MR. LOCKHART: Okay, P.J.'s giving me one or two. (Laughter.) We're looking into the situation and have been in touch with the government of Turkey. (Laughter.) Sorry.

Q What was number two? (Laughter.)

Q Where was the meeting with the Dalai Lama? And did you say how long President Clinton was in?

MR. LOCKHART: About 90 minutes --

COLONEL CROWLEY: It was in the Map Room. They started with the First Lady event.

MR. LOCKHART: I'm sorry. The 90 minutes was the other meeting. This happened in the Map Room. I think the Dalai Lama and the President met -- excuse me -- and the First Lady met for 10 or 15 minutes. The President dropped by. The meeting went on for about another 30 minutes.

Q The Vice President was 90 minutes?

MR. LOCKHART: No, I'm sorry. I was thinking about the meeting with the President and his foreign policy team. That was 90 minutes. I don't know the length of the Vice President's meeting.

Q Did the Dalai Lama ask the President to pass on any message to Jiang Zemin next week?

MR. LOCKHART: No.

Q Well, he mentioned about the subsequent effort that the President made.

MR. LOCKHART: They obviously, from what I've told you, they talked about the effort to foster a dialogue, but I'm not aware of a specific message.

Q Will the White House seek, or does the White House desire that the Judiciary Committee broaden the scope of its investigation to include an investigation of the Office of Independent Counsel?

MR. LOCKHART: Well, I'm aware that the committee, through Representative Conyers, is already looking into some of those areas. So I don't know that the White House needs to communicate in any way with them. This is something that Representative Conyers is doing.

Q Is that something the White House would encourage? Would you like to see the impeachment inquiry broadened to cover the OIC, as well?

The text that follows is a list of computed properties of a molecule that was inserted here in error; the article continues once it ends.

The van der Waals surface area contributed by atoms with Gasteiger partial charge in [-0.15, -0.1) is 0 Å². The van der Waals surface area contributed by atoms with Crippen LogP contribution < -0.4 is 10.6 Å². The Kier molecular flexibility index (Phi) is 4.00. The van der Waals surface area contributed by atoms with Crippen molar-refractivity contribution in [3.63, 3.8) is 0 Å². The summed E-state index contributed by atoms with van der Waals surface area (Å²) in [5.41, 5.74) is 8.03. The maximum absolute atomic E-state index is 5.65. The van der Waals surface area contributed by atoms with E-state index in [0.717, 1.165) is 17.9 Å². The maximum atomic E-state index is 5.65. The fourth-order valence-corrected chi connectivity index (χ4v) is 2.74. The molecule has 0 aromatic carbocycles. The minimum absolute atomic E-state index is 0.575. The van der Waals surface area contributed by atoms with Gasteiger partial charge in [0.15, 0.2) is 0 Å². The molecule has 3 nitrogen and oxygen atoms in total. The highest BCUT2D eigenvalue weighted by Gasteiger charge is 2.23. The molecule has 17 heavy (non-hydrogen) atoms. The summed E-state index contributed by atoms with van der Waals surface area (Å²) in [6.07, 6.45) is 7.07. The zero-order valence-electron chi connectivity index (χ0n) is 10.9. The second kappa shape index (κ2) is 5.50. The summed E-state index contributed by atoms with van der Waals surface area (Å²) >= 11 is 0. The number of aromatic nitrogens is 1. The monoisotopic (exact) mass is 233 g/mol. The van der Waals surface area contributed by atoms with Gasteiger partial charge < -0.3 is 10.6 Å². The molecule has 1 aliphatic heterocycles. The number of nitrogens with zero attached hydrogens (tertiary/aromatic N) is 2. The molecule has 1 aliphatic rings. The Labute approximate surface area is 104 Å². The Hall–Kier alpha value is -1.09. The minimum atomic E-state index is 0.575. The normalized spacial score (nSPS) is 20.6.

MR. LOCKHART: Well, I think we have from time to time expressed some concerns, but it's more appropriate for the committee to look into the issues that they think are important.

Q -- on the committee are circulating a memo or have a memo with some talking points defending Ken Starr. What does the White House make of that?

MR. LOCKHART: I think from time to time we've also discussed the problems with the partisan nature of this inquiry and the judiciary committee's activity. I don't think the discovery of some talking points that try to buck up Mr. Starr does anything to disabuse of our opinions.

Q Well, why is it any more partisan for the Republicans to have talking points about Starr than it is for Congress to be investigating him?

MR. LOCKHART: My view is Representative Conyers has raised legitimate issues and we'll see where he goes on that. I don't know to the extent he'll get cooperation on the question of talking points to try to boost the image of Mr. Starr. I can't make any final judgment. But what I'm saying is it doesn't do anything to disabuse us of the idea that they're getting serious in the committee and it's becoming less partisan.

Q There's talk of asking Lindsey to testify. What is the White House view of that and would he cooperate?

MR. LOCKHART: We will take a view of that if there is a request. We seem to go round and round on this and it's a revolving door between a big group of witnesses -- one witness, now maybe some more. It's probably best to let others speculate and we will deal in reality.

Q You've got a hearing next week. How much progress is there, what can you tell us about where they now stand on answering the 81 questions?

MR. LOCKHART: I can't give you too much more than I gave you yesterday, except that they're working on it. They will answer the letter in a timely way.

Q Has the President reviewed them, Joe?

Q Before the President goes out of town?

MR. LOCKHART: Yes -- unless he looked at them in the newspaper -- as someone pointed out to me, they were printed there. He has not had a chance to sit and talk to his lawyers yet and review them in a real way.

Q Joe, you said, "they will answer." Do you mean the President or the lawyer?

MR. LOCKHART: The President. The President. The letter was addressed to the President. I assume that --

Q How will he answer it if he feels that he shouldn't? Will he say, it might incriminate me, or what? What does he anticipate will be the form of the answer?

MR. LOCKHART: I'm not in a position to tell you what the answers are before they're the answers.

Q Will he answer before next week's hearing, will he answer before Ken Starr --

MR. LOCKHART: All I can tell you is that we're trying to do this in a timely way. I can't give you a timeline for that.

Q Do you know if the President watched or read about yesterday's impeachment hearing, and specifically, some of the statements by the Republicans signaling a strong desire to move forward with this, despite the election?

MR. LOCKHART: I don't think he watched. I talked to him this morning and this subject didn't come up. So I don't think that he paid any special attention to yesterday as opposed to any other day.

Q What about more generally the White House reaction to that? I mean, were you surprised at all by what you heard yesterday?